SMART GROWTH FORUM RAISES CONCERNS ABOUT 40R DEVELOPMENT DOWNTOWN

Consultants recommended the area north of the Jones library to McClellan Street and east onto Triangle and Cottage Street.as the optimal location for a 40R overlay district. Photo: Art Keene.

A packed Town Room at Amherst Town Hall heard smart growth consultants, Karen Sunnarborg and David Eisen present their work on the possibility of applying 40R overlay zoning in Amherst.  For summaries of the first two public forums see here and here.  These presentations are also available on the town web site here and here.  40R is a State program that incentivizes denser development, but includes affordable housing and design guidelines to preserve the character of the town,  open spaces and farmland. The affordable housing must be affordable to those earning 80% of an area’s mean income, which in Amherst, is  $65,900 per year for a family of three. 

 At the June forum, small groups discussed whether this sort of development would be appropriate for downtown, North Amherst, Pomeroy Village and East Amherst.  The consultants compiled comments from the public and surveyed each area using various criteria. Based on their findings, they proposed the downtown area as most suitable for 40R development.  Specifically, they recommended the area north of the Jones library to McClellan Street and east onto Triangle and Cottage Street. There are many one story buildings which could accommodate housing if they were rebuilt as three to five story buildings with commercial space on the first floor and parking in the back.

The downtown area offers several advantages for growth, according to the consultants, namely that it is oriented to mixed use buildings, has property owners eager to develop or sell, and has good pedestrian traffic and access to public transportation and services.  The consultants did admit there were some traffic concerns and needs for design guidelines to avoid the “missteps” of previous development.

Architect Eisen gave examples of design guidelines that would enhance the appearance of new growth while in keeping with the character of the downtown.  These include 15 foot setback from the road, recessed ground floors containing commercial entities, requiring green roofs or solar panels, attractive landscaping with benches and trees and adequate parking behind buildings. Building heights would be staggered from five stories in the center of downtown, to four stories between Cowles and Hallock to three stories north of Hallock to McClellan and north of Triangle on Cottage Street.  In exchange for following these guidelines and providing affordable housing, developers will get streamlined approval of their projects by right.  This statute has worked well in Northampton and Easthampton.  As of now, developers of downtown projects have few design restrictions and no requirement to provide parking, sustainability, or affordable housing, raising the question of whether developers would see any advantage in pursuing development under 40R.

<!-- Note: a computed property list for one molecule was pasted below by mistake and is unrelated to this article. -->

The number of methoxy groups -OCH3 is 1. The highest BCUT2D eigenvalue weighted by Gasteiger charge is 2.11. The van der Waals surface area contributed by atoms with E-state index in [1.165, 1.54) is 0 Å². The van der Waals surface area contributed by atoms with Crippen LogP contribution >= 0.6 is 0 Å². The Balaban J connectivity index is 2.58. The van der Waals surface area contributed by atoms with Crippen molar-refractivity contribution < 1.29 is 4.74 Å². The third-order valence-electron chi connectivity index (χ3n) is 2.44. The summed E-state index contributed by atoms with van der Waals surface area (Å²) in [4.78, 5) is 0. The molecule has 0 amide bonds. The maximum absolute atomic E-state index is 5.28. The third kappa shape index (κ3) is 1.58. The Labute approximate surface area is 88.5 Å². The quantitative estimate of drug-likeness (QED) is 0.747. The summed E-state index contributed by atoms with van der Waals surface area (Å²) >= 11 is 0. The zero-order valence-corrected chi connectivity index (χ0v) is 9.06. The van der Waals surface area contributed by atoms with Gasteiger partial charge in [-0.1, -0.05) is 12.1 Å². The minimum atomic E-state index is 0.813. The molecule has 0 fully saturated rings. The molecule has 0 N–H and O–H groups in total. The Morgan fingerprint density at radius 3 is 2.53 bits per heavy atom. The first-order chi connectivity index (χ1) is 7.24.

A few questions were entertained regarding whether abutters would have any say in development, the effect of new construction on existing businesses in those one story buildings, and income coming to the town from 40R projects.  Abutters would not have any say once the guidelines were set, but presumably, community input collected by the consultants would play a significant role in shaping design specification. There is no protection for existing businesses (e.g. Bart’s, Zanna, Brueggers, Henion, the Toy Box, Ren’s) which would be displaced by development, though it was implied that they might find an interim location in town.  

After about 15 minutes of general discussion, Town Councilor Alisa Brewer (at large) suggested that most people were there for the small group discussions but when the meeting divided into breakout groups over half the audience left.  Three small groups were formed to discuss 1) the right balance between retaining the character of Amherst and increasing opportunities for people to live in a walkable downtown. 2)parking and the possible need for a parking garage or more of a shift to public transportation  and/or Uber/Lyft, 3) use of open space for outside dining, rain gardens, pocket parks, etc. and 4) the location and appearance of possible buildings. Reporting back to the general group, the small groups expressed concern regarding the need for more senior housing, avoidance of the downtown area being overrun with student housing, and the wish that the proposed design guidelines could be prescribed for all new developments in Amherst Center.

Some additional concerns were raised in an opinion piece in last week’s Indy . Results of this forum will be summarized and posted on the Amherst Municipal Affordable Housing Trust page of the town web site..  The consultants will produce a more specific plan based on feedback received at this meeting and will present it at  a fourth public forum, probably in February 2020.

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